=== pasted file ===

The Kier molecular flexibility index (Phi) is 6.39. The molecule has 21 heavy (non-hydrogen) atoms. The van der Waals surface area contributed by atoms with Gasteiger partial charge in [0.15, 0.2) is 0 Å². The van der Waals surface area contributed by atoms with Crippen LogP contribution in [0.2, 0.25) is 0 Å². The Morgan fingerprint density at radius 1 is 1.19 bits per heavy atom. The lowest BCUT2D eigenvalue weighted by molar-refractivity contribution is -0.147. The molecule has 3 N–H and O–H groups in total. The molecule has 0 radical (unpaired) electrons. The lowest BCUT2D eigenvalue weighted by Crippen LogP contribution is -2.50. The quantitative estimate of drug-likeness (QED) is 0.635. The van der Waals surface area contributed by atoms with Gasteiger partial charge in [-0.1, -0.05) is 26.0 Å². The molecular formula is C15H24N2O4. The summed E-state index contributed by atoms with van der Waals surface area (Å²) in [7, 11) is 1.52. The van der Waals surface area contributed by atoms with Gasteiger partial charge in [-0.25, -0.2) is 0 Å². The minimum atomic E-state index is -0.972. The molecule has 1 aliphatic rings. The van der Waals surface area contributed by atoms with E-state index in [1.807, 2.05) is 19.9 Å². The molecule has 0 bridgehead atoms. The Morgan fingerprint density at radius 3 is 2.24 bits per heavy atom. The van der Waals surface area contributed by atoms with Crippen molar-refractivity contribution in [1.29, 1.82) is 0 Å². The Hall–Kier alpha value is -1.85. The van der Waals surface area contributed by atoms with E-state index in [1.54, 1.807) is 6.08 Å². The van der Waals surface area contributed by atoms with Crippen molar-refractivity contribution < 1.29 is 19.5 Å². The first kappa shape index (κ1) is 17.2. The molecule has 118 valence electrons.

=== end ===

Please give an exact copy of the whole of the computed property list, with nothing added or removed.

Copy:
The Kier molecular flexibility index (Phi) is 6.39. The molecule has 21 heavy (non-hydrogen) atoms. The van der Waals surface area contributed by atoms with Gasteiger partial charge in [0.15, 0.2) is 0 Å². The van der Waals surface area contributed by atoms with Crippen LogP contribution in [0.2, 0.25) is 0 Å². The Morgan fingerprint density at radius 1 is 1.19 bits per heavy atom. The lowest BCUT2D eigenvalue weighted by molar-refractivity contribution is -0.147. The molecule has 3 N–H and O–H groups in total. The molecule has 0 radical (unpaired) electrons. The lowest BCUT2D eigenvalue weighted by Crippen LogP contribution is -2.50. The quantitative estimate of drug-likeness (QED) is 0.635. The van der Waals surface area contributed by atoms with Gasteiger partial charge in [-0.1, -0.05) is 26.0 Å². The molecular formula is C15H24N2O4. The summed E-state index contributed by atoms with van der Waals surface area (Å²) in [7, 11) is 1.52. The van der Waals surface area contributed by atoms with Gasteiger partial charge in [-0.25, -0.2) is 0 Å². The minimum atomic E-state index is -0.972. The molecule has 1 aliphatic rings. The van der Waals surface area contributed by atoms with E-state index in [1.807, 2.05) is 19.9 Å². The molecule has 0 bridgehead atoms. The Morgan fingerprint density at radius 3 is 2.24 bits per heavy atom. The van der Waals surface area contributed by atoms with Crippen molar-refractivity contribution in [1.29, 1.82) is 0 Å². The Hall–Kier alpha value is -1.85. The van der Waals surface area contributed by atoms with E-state index in [1.54, 1.807) is 6.08 Å². The van der Waals surface area contributed by atoms with Crippen molar-refractivity contribution < 1.29 is 19.5 Å². The first kappa shape index (κ1) is 17.2. The molecule has 118 valence electrons.